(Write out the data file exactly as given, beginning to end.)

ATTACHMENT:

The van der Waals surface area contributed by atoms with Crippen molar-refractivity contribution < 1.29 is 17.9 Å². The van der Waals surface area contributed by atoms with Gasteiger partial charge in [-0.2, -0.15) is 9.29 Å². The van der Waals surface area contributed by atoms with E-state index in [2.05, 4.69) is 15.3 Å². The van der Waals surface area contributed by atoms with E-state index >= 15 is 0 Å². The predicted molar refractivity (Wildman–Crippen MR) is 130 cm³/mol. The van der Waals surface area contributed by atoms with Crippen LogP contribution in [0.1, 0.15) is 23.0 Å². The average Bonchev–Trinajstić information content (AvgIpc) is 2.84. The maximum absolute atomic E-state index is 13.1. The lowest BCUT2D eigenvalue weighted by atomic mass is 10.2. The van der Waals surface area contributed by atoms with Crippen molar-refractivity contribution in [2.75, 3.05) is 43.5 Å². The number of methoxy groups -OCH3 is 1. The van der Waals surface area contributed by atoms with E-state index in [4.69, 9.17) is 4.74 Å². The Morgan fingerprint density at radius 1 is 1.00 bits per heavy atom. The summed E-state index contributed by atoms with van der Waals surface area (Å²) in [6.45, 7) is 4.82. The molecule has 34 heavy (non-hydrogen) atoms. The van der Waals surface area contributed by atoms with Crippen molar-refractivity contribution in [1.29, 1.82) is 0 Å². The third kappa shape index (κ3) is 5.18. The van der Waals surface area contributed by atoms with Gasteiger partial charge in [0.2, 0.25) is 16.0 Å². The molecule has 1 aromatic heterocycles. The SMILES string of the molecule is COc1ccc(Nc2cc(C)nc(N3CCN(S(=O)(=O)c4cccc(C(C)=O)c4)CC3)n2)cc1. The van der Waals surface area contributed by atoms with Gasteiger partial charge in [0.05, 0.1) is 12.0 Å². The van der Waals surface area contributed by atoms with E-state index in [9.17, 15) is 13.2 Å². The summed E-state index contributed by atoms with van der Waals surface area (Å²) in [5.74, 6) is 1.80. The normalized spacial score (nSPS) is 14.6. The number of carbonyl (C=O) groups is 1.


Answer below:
The van der Waals surface area contributed by atoms with Crippen molar-refractivity contribution < 1.29 is 17.9 Å². The van der Waals surface area contributed by atoms with Gasteiger partial charge in [-0.2, -0.15) is 9.29 Å². The van der Waals surface area contributed by atoms with E-state index in [2.05, 4.69) is 15.3 Å². The van der Waals surface area contributed by atoms with E-state index >= 15 is 0 Å². The predicted molar refractivity (Wildman–Crippen MR) is 130 cm³/mol. The van der Waals surface area contributed by atoms with Crippen LogP contribution in [0.1, 0.15) is 23.0 Å². The average Bonchev–Trinajstić information content (AvgIpc) is 2.84. The maximum absolute atomic E-state index is 13.1. The lowest BCUT2D eigenvalue weighted by atomic mass is 10.2. The van der Waals surface area contributed by atoms with Crippen molar-refractivity contribution in [2.75, 3.05) is 43.5 Å². The number of methoxy groups -OCH3 is 1. The van der Waals surface area contributed by atoms with E-state index in [4.69, 9.17) is 4.74 Å². The Morgan fingerprint density at radius 1 is 1.00 bits per heavy atom. The summed E-state index contributed by atoms with van der Waals surface area (Å²) in [6.45, 7) is 4.82. The molecule has 34 heavy (non-hydrogen) atoms. The van der Waals surface area contributed by atoms with Crippen molar-refractivity contribution in [1.29, 1.82) is 0 Å². The third kappa shape index (κ3) is 5.18. The van der Waals surface area contributed by atoms with Gasteiger partial charge in [0.2, 0.25) is 16.0 Å². The molecule has 1 aromatic heterocycles. The SMILES string of the molecule is COc1ccc(Nc2cc(C)nc(N3CCN(S(=O)(=O)c4cccc(C(C)=O)c4)CC3)n2)cc1. The van der Waals surface area contributed by atoms with Gasteiger partial charge in [0.05, 0.1) is 12.0 Å². The van der Waals surface area contributed by atoms with E-state index in [9.17, 15) is 13.2 Å². The summed E-state index contributed by atoms with van der Waals surface area (Å²) in [5.74, 6) is 1.80. The normalized spacial score (nSPS) is 14.6. The number of carbonyl (C=O) groups is 1.